Log In
Saturday 23rd June 2018

Menthol cigarettes target young

21st July 2008

A new study in the United States says that tobacco companies use levels of menthol in cigarettes to attract younger people to start smoking.


Harvard University researchers say cigarette makers manipulate the level of menthol in cigarettes, keeping it low to attract young smokers, then boosting it for older ones.

But an industry spokesman said the study did not match the facts.

Younger teen smokers in the United States have been shown to prefer a menthol brand of cigarettes. While overall cigarette sales fell by 22% in the period from 2000 and 2005, sales of menthol cigarettes stayed flat, showing a relative increase in popularity.

Menthol cigarette use among teens increased between 2000 and 2002, with newer, younger smokers most likely to use them, according to researchers, who looked at data from tobacco industry documents that describe the development of menthol products and tested various US menthol cigarette brands in the laboratory.

They also examined market research reports, and drew from the 2006 National Survey on Drug Use and Health, publishing their results in the American Journal of Public Health.

Lead author Jennifer Kreslake from the Harvard School of Public Health accused the tobacco industry of knowingly manipulating the menthol contents of cigarettes, creating and customising brands in order to attract young, inexperienced smokers, while "locking in" older smokers who had already become addicted.

Some experts believe that menthol may increase the addictiveness of nicotine in cigarettes, and Kreslake said it made smoking easier to tolerate for young smokers.

The team found that some new, young smokers could not tolerate the irritation and harshness associated with regular cigarettes, and menthol helped to alleviate that.

Drawing on about 580 documents dating from 1985 to 2007, including product development activities from cigarette makers that talked about preferred menthol levels and delivery as well as plans and marketing objectives related to menthol tobacco products, the team found that a lower level of menthol appeals to young smokers, who then craved higher levels of menthol as they got older.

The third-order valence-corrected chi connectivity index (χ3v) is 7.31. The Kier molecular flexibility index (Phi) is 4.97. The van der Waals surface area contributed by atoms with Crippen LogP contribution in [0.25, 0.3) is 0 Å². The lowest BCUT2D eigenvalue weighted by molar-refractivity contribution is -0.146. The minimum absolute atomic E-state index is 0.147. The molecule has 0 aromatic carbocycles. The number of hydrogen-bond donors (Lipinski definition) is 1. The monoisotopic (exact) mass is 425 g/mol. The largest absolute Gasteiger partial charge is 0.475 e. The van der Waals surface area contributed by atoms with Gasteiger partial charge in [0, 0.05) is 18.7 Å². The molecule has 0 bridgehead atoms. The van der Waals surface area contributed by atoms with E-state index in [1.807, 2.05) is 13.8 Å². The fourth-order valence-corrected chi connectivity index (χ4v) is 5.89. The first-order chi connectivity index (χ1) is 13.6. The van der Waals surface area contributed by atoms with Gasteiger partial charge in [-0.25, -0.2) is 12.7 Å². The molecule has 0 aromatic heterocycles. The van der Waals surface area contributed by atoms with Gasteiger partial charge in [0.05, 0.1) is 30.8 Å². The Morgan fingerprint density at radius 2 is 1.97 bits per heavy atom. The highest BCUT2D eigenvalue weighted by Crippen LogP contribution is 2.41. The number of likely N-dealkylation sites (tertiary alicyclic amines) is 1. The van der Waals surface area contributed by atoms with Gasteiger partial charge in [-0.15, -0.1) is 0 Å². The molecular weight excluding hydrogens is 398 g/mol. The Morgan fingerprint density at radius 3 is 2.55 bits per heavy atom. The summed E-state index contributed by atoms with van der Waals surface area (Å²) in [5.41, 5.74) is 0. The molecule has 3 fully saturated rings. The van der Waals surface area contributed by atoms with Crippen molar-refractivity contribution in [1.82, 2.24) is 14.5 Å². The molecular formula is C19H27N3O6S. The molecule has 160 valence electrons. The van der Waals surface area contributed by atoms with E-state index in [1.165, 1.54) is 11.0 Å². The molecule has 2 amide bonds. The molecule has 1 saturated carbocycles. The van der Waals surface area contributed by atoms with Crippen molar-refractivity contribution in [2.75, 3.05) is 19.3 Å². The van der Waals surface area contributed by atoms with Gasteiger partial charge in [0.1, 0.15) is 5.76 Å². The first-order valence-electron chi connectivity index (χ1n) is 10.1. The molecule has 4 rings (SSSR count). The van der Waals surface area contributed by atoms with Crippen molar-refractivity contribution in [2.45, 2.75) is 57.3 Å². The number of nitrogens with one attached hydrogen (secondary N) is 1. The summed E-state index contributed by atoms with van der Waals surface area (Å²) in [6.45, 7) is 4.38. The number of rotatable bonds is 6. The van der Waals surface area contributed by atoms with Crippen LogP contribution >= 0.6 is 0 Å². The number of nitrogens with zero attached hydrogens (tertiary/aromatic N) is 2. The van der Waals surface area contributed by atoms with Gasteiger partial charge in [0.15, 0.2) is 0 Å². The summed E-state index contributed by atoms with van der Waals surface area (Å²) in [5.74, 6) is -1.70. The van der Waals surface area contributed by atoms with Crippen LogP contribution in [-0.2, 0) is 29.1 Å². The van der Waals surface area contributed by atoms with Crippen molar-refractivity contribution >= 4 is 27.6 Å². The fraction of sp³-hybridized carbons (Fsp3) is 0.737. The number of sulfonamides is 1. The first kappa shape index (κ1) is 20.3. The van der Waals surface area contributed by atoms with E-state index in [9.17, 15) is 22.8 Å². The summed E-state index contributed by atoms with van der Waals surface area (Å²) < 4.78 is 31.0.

The industry rejected the study findings, saying that the facts the team cited did not back up the study's conclusions.

Bill Phelps, a spokesman for Altria Group, the market company of Philip Morris USA, which makes Marlboro, Alpine, Virginia Slims and other brands, said some marketing documents quoted in fact referred to adult smokers.

He said the company did not think children should use tobacco, and that it aimed to provide brands for adult smokers.

He denied that menthol levels in Philip Morris USA products were manipulated to gain market share among adolescents.

Professor Neal Benowitz at the University of California San Francisco School of Medicine said there was some evidence to show that those who smoke menthol cigarettes have a harder time quitting the habit than other smokers, and a higher rate of relapse once they do try to quit.

Other experts agreed that use of menthol could smooth the path to nicotine addiction and smoking-related diseases.

The Harvard researchers called for menthol to be factored into the current debate in Congress over the federal regulation of tobacco products.

Phelps said Philip Morris USA has supported FDA regulation of tobacco products for seven years.


Share this page


There are no comments for this article, be the first to comment!

Post your comment

Only registered users can comment. Fill in your e-mail address for quick registration.

Your email address:

Your comment will be checked by a Healthcare Today moderator before it is published on the site.

M3 - For secure managed hosting over N3 or internet
© Mayden Foundation 2018